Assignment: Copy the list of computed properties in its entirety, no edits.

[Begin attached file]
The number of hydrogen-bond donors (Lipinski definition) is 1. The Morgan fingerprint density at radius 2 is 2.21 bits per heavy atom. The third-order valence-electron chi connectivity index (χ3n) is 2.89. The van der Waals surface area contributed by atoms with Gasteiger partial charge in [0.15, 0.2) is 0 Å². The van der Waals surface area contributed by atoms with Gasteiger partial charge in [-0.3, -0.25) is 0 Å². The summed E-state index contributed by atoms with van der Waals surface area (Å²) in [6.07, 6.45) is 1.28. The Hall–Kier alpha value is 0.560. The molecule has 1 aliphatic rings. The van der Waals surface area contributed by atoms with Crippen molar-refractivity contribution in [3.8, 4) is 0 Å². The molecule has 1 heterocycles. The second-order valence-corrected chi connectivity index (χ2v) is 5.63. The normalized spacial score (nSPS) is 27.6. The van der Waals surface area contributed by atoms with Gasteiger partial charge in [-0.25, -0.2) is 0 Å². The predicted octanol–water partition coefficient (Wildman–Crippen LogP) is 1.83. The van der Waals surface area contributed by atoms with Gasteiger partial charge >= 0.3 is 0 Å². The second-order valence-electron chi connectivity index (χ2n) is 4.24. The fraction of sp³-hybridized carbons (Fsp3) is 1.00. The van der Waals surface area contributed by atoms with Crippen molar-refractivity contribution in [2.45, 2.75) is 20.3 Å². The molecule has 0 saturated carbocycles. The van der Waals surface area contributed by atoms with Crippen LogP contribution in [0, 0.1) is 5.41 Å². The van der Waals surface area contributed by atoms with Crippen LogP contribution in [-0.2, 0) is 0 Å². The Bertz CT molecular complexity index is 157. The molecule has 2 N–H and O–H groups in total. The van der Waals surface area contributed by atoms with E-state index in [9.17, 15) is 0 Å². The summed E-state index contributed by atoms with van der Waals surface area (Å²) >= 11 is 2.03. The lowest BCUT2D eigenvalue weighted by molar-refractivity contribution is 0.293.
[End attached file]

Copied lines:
The number of hydrogen-bond donors (Lipinski definition) is 1. The Morgan fingerprint density at radius 2 is 2.21 bits per heavy atom. The third-order valence-electron chi connectivity index (χ3n) is 2.89. The van der Waals surface area contributed by atoms with Gasteiger partial charge in [0.15, 0.2) is 0 Å². The van der Waals surface area contributed by atoms with Gasteiger partial charge in [-0.3, -0.25) is 0 Å². The summed E-state index contributed by atoms with van der Waals surface area (Å²) in [6.07, 6.45) is 1.28. The Hall–Kier alpha value is 0.560. The molecule has 1 aliphatic rings. The van der Waals surface area contributed by atoms with Crippen molar-refractivity contribution in [3.8, 4) is 0 Å². The molecule has 1 heterocycles. The second-order valence-corrected chi connectivity index (χ2v) is 5.63. The normalized spacial score (nSPS) is 27.6. The van der Waals surface area contributed by atoms with Gasteiger partial charge in [-0.25, -0.2) is 0 Å². The predicted octanol–water partition coefficient (Wildman–Crippen LogP) is 1.83. The van der Waals surface area contributed by atoms with Gasteiger partial charge >= 0.3 is 0 Å². The second-order valence-electron chi connectivity index (χ2n) is 4.24. The fraction of sp³-hybridized carbons (Fsp3) is 1.00. The van der Waals surface area contributed by atoms with Crippen molar-refractivity contribution in [2.45, 2.75) is 20.3 Å². The molecule has 0 saturated carbocycles. The van der Waals surface area contributed by atoms with Crippen LogP contribution in [0, 0.1) is 5.41 Å². The van der Waals surface area contributed by atoms with Crippen LogP contribution in [-0.2, 0) is 0 Å². The Bertz CT molecular complexity index is 157. The molecule has 2 N–H and O–H groups in total. The van der Waals surface area contributed by atoms with E-state index in [9.17, 15) is 0 Å². The summed E-state index contributed by atoms with van der Waals surface area (Å²) >= 11 is 2.03. The lowest BCUT2D eigenvalue weighted by molar-refractivity contribution is 0.293.